Still Living on my Feet is available at
lulu.com
authorsden.com
Inthewhirlwind.com
amazon.com

Excerpt

    Wanton Woman

They say ain’t no sunshine
between my legs
just a wet satanic pit.
The pains I took to inform them
my name isn’t Lilith,
first wife of Adam,
runaway bride,
semen stealer,
wife and mother of hundreds
of demons
dampened my ardor
and pushed them
out doors
where they discovered
a newfound proclivity
to call me bitch.

I reveled in my bed
and the passion it could produce
without affiliation
or affliction.
Like Sinead,
I was no man’s woman.
Like Renatta,
I fought for the sovereignty
of my space.

Vituperative, claimed repressed
into goodness women
and their hypocritical men
as they dragged me
and my medusa-attributed hair
into the court of public opinion.

Lilith, the judge called me
but I only answered to Ntozake:
she who has her own things.

Eve, biter of devilish apple, he screamed
but my reply was Assata:
she who struggles.

Margaret Garner, he howled
and I said yes, I deny you
the right to raise my children as slaves.

Unreconstructed pagan, he spat.
Both the sun and the moon are my church:
the sun because it is the promoter of life
and the moon because it controls the tides.
Unreconstructed?
My ancestors didn’t ask you to come for us.
Why should we construct ourselves to fit your reality?

Harlot! Whore! Slut!
I laughed. I’ve turned down more men
than I’ve embraced
and the ones I’ve turned down
are the ones leveling these charges
including you.

Adorned with my free woman accessories
and sense of the sacred feminine
I’ve rejected your imprisoning baubles
and religious rhetoric
for the sacrament of she.

To order copies of In The WhirlWind and Still Living on My Feet, please visit www.inthewhirlwind.com

In The WhirlWind
ISBN-10: 0978935500
ISBN-13: 978-0978935504
Price: $12.95

Still Living on my Feet
ISBN-10: 0978935519
ISBN-13: 978-0978935511
Price: $14.95

Nonsense Makes Sense

We tango sambo
Manifesting delicious
Delinquency to the tune
Of tito
Ditto machito & his afro-cubans
Plantation palpitations
Bandana fandango
Somber sambo
Santeria celia
Cruz middle passage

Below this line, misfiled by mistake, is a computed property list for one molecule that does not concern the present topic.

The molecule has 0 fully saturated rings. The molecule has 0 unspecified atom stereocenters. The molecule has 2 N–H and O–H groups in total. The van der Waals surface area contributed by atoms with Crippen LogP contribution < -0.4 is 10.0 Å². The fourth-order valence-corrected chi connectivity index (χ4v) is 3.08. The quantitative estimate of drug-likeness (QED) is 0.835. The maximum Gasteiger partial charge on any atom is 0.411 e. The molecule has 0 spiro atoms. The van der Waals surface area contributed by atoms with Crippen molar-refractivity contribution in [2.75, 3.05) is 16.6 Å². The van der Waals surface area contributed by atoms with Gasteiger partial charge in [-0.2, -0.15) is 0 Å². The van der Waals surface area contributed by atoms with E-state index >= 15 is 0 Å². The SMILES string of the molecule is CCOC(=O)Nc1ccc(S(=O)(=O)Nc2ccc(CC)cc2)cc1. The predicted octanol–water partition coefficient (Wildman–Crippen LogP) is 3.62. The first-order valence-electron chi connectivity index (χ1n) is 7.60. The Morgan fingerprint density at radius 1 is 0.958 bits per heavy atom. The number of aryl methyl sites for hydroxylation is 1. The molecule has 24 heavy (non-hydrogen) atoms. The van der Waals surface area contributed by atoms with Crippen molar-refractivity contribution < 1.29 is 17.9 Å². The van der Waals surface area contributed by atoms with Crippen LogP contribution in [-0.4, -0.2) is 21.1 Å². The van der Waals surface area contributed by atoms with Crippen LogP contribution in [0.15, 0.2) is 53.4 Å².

Memorizing meringue
Sherbro sho bro
Talk that talk
Tantalize romanticize
Defecate delinquencies
Until p diddy’s umbrella
Is eunichized

Colonial Colón
Original origami
Paper tigers like Swans, geishas, Gertrude
& Virginia
Shakespeare’s sister
In a room of her own
But I’da b well damned
If that be my destiny.

Isis Osiris
Sister brother
Wife husband
ashes spread across seven skies
And I, sis, come looking
Reunification rectification
Holy wholeness
Can’t flub it
Or fuck with it
Untouchable like beloved
Whole womb
Embraces total nut
And it’s on
Like donkey kong
Or king kong.
who ain’t got nuttin on me
Cept extended stomach
Moon round
Full and fecund
Digging the ground
For roots
Sooty black foots my only carriage
But divorce not marriage
That be how I do it do i
While you try to woo it
only to end up rueing it
behind some foolish shit

but that ain’t the end
as I extend into tomorrow
no sorrow
as I search the world round
for the proper noun
to give my seed

P.A.C vs my history
sobukwe no way
Dahomey da homey
Africa to america
Da homey
Get it on, Gat it on
get get gone
only grass seen
prison lawn

don 3 of 4
1st sankara
2nd kono
And yeah, fauna
Has his name
Nowhere near lame

And I reclaim my fame
Signing my true name
I, Sis, You, Bro, San, Son
Isis Osiris and Horus
True trinity.

©2006 Tichaona M. Chinyelu

Jazz Stanzas

Jazz Stanzas

The wolves may huff and puff
but they ain’t got nothing on
apple sized cheeks
that blew sounds just as sweet
as the juice.

It don’t mean a thing
if you don’t take the A train
and hear the lady from baltimore
with the sanitizing stench of bleach on her
from scrubbing those damn white steps.
From lady’s maid to lady day
from the whorehouse to
covering the waterfront